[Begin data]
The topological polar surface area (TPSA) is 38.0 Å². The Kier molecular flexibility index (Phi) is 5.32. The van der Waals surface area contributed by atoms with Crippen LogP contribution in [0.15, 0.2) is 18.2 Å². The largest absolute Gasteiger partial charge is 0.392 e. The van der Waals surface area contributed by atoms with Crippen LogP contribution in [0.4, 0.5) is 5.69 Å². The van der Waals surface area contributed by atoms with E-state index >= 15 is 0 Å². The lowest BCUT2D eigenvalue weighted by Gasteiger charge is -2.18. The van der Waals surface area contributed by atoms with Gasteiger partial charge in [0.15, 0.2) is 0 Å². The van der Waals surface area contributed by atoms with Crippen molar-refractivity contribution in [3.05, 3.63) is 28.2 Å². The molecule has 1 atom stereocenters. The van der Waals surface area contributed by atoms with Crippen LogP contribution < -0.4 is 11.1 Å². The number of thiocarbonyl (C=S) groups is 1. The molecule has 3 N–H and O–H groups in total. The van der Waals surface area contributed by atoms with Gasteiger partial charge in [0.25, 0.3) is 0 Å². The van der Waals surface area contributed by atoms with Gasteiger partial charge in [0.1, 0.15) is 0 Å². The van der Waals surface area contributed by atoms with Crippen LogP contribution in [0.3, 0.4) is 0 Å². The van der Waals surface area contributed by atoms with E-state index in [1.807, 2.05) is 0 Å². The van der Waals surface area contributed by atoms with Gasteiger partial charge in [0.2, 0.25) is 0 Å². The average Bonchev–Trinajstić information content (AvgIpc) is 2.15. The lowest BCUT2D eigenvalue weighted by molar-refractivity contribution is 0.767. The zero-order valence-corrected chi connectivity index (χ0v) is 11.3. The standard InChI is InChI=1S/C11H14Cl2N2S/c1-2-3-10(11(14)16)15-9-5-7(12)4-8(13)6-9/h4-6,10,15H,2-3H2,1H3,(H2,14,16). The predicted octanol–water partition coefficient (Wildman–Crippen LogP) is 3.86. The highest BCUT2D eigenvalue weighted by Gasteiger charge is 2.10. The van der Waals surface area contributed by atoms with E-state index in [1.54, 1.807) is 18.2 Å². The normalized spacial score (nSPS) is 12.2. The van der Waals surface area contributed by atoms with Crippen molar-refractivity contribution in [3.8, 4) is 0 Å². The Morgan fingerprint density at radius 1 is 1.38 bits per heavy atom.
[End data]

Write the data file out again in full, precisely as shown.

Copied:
The topological polar surface area (TPSA) is 38.0 Å². The Kier molecular flexibility index (Phi) is 5.32. The van der Waals surface area contributed by atoms with Crippen LogP contribution in [0.15, 0.2) is 18.2 Å². The largest absolute Gasteiger partial charge is 0.392 e. The van der Waals surface area contributed by atoms with Crippen LogP contribution in [0.4, 0.5) is 5.69 Å². The van der Waals surface area contributed by atoms with E-state index >= 15 is 0 Å². The lowest BCUT2D eigenvalue weighted by Gasteiger charge is -2.18. The van der Waals surface area contributed by atoms with Gasteiger partial charge in [0.15, 0.2) is 0 Å². The van der Waals surface area contributed by atoms with Crippen molar-refractivity contribution in [3.05, 3.63) is 28.2 Å². The molecule has 1 atom stereocenters. The van der Waals surface area contributed by atoms with Crippen LogP contribution < -0.4 is 11.1 Å². The number of thiocarbonyl (C=S) groups is 1. The molecule has 3 N–H and O–H groups in total. The van der Waals surface area contributed by atoms with Gasteiger partial charge in [0.25, 0.3) is 0 Å². The van der Waals surface area contributed by atoms with Gasteiger partial charge in [0.1, 0.15) is 0 Å². The van der Waals surface area contributed by atoms with Crippen LogP contribution in [0.3, 0.4) is 0 Å². The van der Waals surface area contributed by atoms with E-state index in [1.807, 2.05) is 0 Å². The van der Waals surface area contributed by atoms with Gasteiger partial charge in [0.2, 0.25) is 0 Å². The average Bonchev–Trinajstić information content (AvgIpc) is 2.15. The lowest BCUT2D eigenvalue weighted by molar-refractivity contribution is 0.767. The zero-order valence-corrected chi connectivity index (χ0v) is 11.3. The standard InChI is InChI=1S/C11H14Cl2N2S/c1-2-3-10(11(14)16)15-9-5-7(12)4-8(13)6-9/h4-6,10,15H,2-3H2,1H3,(H2,14,16). The predicted octanol–water partition coefficient (Wildman–Crippen LogP) is 3.86. The highest BCUT2D eigenvalue weighted by Gasteiger charge is 2.10. The van der Waals surface area contributed by atoms with E-state index in [1.54, 1.807) is 18.2 Å². The normalized spacial score (nSPS) is 12.2. The van der Waals surface area contributed by atoms with Crippen molar-refractivity contribution in [3.8, 4) is 0 Å². The Morgan fingerprint density at radius 1 is 1.38 bits per heavy atom.